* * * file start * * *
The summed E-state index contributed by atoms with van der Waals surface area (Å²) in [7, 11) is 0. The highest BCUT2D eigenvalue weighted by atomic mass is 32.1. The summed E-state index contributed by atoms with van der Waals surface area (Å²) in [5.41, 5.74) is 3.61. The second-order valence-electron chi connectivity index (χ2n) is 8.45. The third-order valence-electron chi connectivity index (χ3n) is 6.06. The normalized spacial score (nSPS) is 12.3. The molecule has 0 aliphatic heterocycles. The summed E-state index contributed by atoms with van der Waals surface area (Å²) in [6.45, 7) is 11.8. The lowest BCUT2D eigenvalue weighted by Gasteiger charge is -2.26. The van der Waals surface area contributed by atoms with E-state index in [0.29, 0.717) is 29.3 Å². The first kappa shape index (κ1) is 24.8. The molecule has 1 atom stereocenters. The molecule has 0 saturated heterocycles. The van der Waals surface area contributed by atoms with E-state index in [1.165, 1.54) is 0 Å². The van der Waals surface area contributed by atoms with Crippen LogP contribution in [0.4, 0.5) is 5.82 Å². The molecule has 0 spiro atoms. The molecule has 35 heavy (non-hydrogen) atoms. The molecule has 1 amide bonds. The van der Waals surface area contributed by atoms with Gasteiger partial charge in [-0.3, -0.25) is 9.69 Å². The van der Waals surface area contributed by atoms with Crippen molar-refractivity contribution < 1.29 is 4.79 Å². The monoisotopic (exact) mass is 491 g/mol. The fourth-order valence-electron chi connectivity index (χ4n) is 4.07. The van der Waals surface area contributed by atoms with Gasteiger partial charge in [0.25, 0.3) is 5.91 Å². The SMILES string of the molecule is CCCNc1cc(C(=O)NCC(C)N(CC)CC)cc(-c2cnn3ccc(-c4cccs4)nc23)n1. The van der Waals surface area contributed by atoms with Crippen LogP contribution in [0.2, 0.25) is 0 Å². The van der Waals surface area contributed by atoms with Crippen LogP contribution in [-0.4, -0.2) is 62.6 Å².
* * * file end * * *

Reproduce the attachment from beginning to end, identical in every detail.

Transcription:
The summed E-state index contributed by atoms with van der Waals surface area (Å²) in [7, 11) is 0. The highest BCUT2D eigenvalue weighted by atomic mass is 32.1. The summed E-state index contributed by atoms with van der Waals surface area (Å²) in [5.41, 5.74) is 3.61. The second-order valence-electron chi connectivity index (χ2n) is 8.45. The third-order valence-electron chi connectivity index (χ3n) is 6.06. The normalized spacial score (nSPS) is 12.3. The molecule has 0 aliphatic heterocycles. The summed E-state index contributed by atoms with van der Waals surface area (Å²) in [6.45, 7) is 11.8. The lowest BCUT2D eigenvalue weighted by Gasteiger charge is -2.26. The van der Waals surface area contributed by atoms with E-state index in [0.29, 0.717) is 29.3 Å². The first kappa shape index (κ1) is 24.8. The molecule has 1 atom stereocenters. The molecule has 0 saturated heterocycles. The van der Waals surface area contributed by atoms with E-state index in [1.165, 1.54) is 0 Å². The van der Waals surface area contributed by atoms with Crippen LogP contribution in [0.4, 0.5) is 5.82 Å². The molecule has 0 spiro atoms. The molecule has 35 heavy (non-hydrogen) atoms. The molecule has 1 amide bonds. The van der Waals surface area contributed by atoms with Gasteiger partial charge in [-0.3, -0.25) is 9.69 Å². The van der Waals surface area contributed by atoms with Crippen molar-refractivity contribution < 1.29 is 4.79 Å². The monoisotopic (exact) mass is 491 g/mol. The fourth-order valence-electron chi connectivity index (χ4n) is 4.07. The van der Waals surface area contributed by atoms with Gasteiger partial charge in [0.25, 0.3) is 5.91 Å². The SMILES string of the molecule is CCCNc1cc(C(=O)NCC(C)N(CC)CC)cc(-c2cnn3ccc(-c4cccs4)nc23)n1. The van der Waals surface area contributed by atoms with Crippen LogP contribution in [0.2, 0.25) is 0 Å². The van der Waals surface area contributed by atoms with Crippen LogP contribution in [-0.4, -0.2) is 62.6 Å².